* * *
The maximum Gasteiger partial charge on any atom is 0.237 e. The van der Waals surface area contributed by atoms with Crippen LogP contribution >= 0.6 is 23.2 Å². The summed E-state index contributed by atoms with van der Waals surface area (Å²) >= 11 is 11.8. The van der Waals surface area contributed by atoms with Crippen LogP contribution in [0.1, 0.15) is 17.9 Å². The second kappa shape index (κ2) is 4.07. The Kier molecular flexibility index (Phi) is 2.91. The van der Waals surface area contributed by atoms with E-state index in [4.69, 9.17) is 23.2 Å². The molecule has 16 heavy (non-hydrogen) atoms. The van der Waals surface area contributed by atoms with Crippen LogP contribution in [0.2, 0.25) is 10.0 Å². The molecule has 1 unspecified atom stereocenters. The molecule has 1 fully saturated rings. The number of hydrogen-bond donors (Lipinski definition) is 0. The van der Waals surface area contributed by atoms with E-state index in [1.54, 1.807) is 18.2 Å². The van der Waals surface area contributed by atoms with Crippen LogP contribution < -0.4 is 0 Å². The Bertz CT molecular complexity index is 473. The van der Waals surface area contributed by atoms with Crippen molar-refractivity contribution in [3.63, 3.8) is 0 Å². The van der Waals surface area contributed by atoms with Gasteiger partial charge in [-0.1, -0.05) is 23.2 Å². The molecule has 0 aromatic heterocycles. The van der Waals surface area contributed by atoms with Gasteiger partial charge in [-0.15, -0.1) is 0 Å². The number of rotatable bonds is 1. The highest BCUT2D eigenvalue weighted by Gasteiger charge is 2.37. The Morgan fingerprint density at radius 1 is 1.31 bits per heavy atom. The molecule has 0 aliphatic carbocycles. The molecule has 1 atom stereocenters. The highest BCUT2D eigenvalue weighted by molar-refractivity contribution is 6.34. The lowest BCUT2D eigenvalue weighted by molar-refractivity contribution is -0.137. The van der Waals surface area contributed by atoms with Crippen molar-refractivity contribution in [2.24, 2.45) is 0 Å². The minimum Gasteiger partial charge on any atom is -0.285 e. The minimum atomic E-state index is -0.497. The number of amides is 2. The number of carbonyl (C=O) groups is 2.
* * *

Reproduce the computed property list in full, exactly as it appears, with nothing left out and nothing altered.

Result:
The maximum Gasteiger partial charge on any atom is 0.237 e. The van der Waals surface area contributed by atoms with Crippen LogP contribution >= 0.6 is 23.2 Å². The summed E-state index contributed by atoms with van der Waals surface area (Å²) >= 11 is 11.8. The van der Waals surface area contributed by atoms with Crippen LogP contribution in [0.1, 0.15) is 17.9 Å². The second kappa shape index (κ2) is 4.07. The Kier molecular flexibility index (Phi) is 2.91. The van der Waals surface area contributed by atoms with E-state index in [4.69, 9.17) is 23.2 Å². The molecule has 16 heavy (non-hydrogen) atoms. The van der Waals surface area contributed by atoms with Crippen LogP contribution in [0.2, 0.25) is 10.0 Å². The molecule has 1 unspecified atom stereocenters. The molecule has 1 fully saturated rings. The number of hydrogen-bond donors (Lipinski definition) is 0. The van der Waals surface area contributed by atoms with E-state index in [1.54, 1.807) is 18.2 Å². The van der Waals surface area contributed by atoms with Crippen LogP contribution < -0.4 is 0 Å². The Bertz CT molecular complexity index is 473. The van der Waals surface area contributed by atoms with Crippen molar-refractivity contribution in [3.63, 3.8) is 0 Å². The van der Waals surface area contributed by atoms with Gasteiger partial charge in [-0.1, -0.05) is 23.2 Å². The molecule has 0 aromatic heterocycles. The van der Waals surface area contributed by atoms with Gasteiger partial charge in [-0.15, -0.1) is 0 Å². The number of rotatable bonds is 1. The highest BCUT2D eigenvalue weighted by Gasteiger charge is 2.37. The Morgan fingerprint density at radius 1 is 1.31 bits per heavy atom. The molecule has 0 aliphatic carbocycles. The molecule has 1 atom stereocenters. The highest BCUT2D eigenvalue weighted by molar-refractivity contribution is 6.34. The lowest BCUT2D eigenvalue weighted by molar-refractivity contribution is -0.137. The van der Waals surface area contributed by atoms with Crippen molar-refractivity contribution in [2.24, 2.45) is 0 Å². The minimum Gasteiger partial charge on any atom is -0.285 e. The minimum atomic E-state index is -0.497. The number of amides is 2. The number of carbonyl (C=O) groups is 2.